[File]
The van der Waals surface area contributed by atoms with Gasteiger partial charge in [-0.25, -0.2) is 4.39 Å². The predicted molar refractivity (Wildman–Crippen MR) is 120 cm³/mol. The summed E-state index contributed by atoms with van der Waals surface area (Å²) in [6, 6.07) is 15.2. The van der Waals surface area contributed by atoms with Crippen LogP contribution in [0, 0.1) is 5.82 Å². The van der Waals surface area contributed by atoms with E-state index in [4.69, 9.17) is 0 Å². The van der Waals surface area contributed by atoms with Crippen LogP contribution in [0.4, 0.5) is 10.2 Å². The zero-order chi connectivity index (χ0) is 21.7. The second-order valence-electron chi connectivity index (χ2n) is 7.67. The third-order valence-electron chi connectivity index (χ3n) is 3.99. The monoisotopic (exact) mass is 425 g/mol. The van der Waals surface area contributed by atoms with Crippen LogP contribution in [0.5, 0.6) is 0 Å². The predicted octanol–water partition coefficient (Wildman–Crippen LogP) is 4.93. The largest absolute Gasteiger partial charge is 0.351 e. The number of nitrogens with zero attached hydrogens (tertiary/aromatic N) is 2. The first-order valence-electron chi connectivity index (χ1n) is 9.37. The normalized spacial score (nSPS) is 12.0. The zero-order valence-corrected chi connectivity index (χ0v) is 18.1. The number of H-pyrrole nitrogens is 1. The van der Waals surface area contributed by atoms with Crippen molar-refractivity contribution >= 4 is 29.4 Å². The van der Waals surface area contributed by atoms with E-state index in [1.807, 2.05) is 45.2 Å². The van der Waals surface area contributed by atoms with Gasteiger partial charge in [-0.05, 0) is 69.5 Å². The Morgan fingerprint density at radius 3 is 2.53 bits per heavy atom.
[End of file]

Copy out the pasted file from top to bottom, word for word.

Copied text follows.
The van der Waals surface area contributed by atoms with Gasteiger partial charge in [-0.25, -0.2) is 4.39 Å². The predicted molar refractivity (Wildman–Crippen MR) is 120 cm³/mol. The summed E-state index contributed by atoms with van der Waals surface area (Å²) in [6, 6.07) is 15.2. The van der Waals surface area contributed by atoms with Crippen LogP contribution in [0, 0.1) is 5.82 Å². The van der Waals surface area contributed by atoms with E-state index in [4.69, 9.17) is 0 Å². The van der Waals surface area contributed by atoms with Crippen LogP contribution in [0.4, 0.5) is 10.2 Å². The zero-order chi connectivity index (χ0) is 21.7. The second-order valence-electron chi connectivity index (χ2n) is 7.67. The third-order valence-electron chi connectivity index (χ3n) is 3.99. The monoisotopic (exact) mass is 425 g/mol. The van der Waals surface area contributed by atoms with Crippen LogP contribution in [0.5, 0.6) is 0 Å². The predicted octanol–water partition coefficient (Wildman–Crippen LogP) is 4.93. The largest absolute Gasteiger partial charge is 0.351 e. The number of nitrogens with zero attached hydrogens (tertiary/aromatic N) is 2. The first-order valence-electron chi connectivity index (χ1n) is 9.37. The normalized spacial score (nSPS) is 12.0. The zero-order valence-corrected chi connectivity index (χ0v) is 18.1. The number of H-pyrrole nitrogens is 1. The van der Waals surface area contributed by atoms with Crippen molar-refractivity contribution >= 4 is 29.4 Å². The van der Waals surface area contributed by atoms with E-state index in [1.807, 2.05) is 45.2 Å². The van der Waals surface area contributed by atoms with Gasteiger partial charge in [-0.05, 0) is 69.5 Å². The Morgan fingerprint density at radius 3 is 2.53 bits per heavy atom.